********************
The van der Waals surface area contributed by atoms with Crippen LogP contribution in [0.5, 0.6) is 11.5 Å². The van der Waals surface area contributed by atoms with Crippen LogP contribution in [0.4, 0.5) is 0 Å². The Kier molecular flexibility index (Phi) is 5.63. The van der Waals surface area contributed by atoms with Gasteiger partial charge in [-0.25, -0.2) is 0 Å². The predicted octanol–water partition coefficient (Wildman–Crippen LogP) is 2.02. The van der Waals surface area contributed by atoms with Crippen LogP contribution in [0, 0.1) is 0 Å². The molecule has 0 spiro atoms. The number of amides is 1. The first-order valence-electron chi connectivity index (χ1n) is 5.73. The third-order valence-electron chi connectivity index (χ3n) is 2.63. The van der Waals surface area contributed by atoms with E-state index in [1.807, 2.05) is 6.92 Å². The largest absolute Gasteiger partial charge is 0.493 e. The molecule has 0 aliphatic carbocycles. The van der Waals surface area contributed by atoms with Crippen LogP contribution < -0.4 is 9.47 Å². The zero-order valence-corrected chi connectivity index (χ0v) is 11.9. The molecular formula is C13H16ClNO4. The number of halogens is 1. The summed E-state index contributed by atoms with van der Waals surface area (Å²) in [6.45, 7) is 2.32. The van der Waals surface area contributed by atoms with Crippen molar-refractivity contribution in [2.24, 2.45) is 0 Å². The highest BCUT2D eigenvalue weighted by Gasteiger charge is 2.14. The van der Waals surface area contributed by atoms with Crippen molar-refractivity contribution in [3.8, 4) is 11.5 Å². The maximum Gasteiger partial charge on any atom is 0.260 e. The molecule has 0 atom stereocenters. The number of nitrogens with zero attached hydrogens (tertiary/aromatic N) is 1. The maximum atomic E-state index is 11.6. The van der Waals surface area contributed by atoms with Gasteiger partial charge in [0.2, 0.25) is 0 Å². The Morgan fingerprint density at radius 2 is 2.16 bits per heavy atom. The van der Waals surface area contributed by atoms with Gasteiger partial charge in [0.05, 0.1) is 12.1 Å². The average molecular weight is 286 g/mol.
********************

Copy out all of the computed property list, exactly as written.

The van der Waals surface area contributed by atoms with Crippen LogP contribution in [0.5, 0.6) is 11.5 Å². The van der Waals surface area contributed by atoms with Crippen LogP contribution in [0.4, 0.5) is 0 Å². The Kier molecular flexibility index (Phi) is 5.63. The van der Waals surface area contributed by atoms with Gasteiger partial charge in [-0.25, -0.2) is 0 Å². The predicted octanol–water partition coefficient (Wildman–Crippen LogP) is 2.02. The van der Waals surface area contributed by atoms with Crippen LogP contribution in [0, 0.1) is 0 Å². The molecule has 0 spiro atoms. The number of amides is 1. The first-order valence-electron chi connectivity index (χ1n) is 5.73. The third-order valence-electron chi connectivity index (χ3n) is 2.63. The van der Waals surface area contributed by atoms with E-state index in [1.807, 2.05) is 6.92 Å². The largest absolute Gasteiger partial charge is 0.493 e. The molecule has 0 aliphatic carbocycles. The van der Waals surface area contributed by atoms with Crippen LogP contribution < -0.4 is 9.47 Å². The zero-order valence-corrected chi connectivity index (χ0v) is 11.9. The molecular formula is C13H16ClNO4. The number of halogens is 1. The summed E-state index contributed by atoms with van der Waals surface area (Å²) in [6.45, 7) is 2.32. The van der Waals surface area contributed by atoms with Crippen molar-refractivity contribution in [2.24, 2.45) is 0 Å². The highest BCUT2D eigenvalue weighted by Gasteiger charge is 2.14. The van der Waals surface area contributed by atoms with Crippen molar-refractivity contribution in [3.8, 4) is 11.5 Å². The maximum Gasteiger partial charge on any atom is 0.260 e. The molecule has 0 atom stereocenters. The number of nitrogens with zero attached hydrogens (tertiary/aromatic N) is 1. The maximum atomic E-state index is 11.6. The van der Waals surface area contributed by atoms with Gasteiger partial charge in [0.2, 0.25) is 0 Å². The Morgan fingerprint density at radius 2 is 2.16 bits per heavy atom. The van der Waals surface area contributed by atoms with Gasteiger partial charge in [0.05, 0.1) is 12.1 Å². The average molecular weight is 286 g/mol.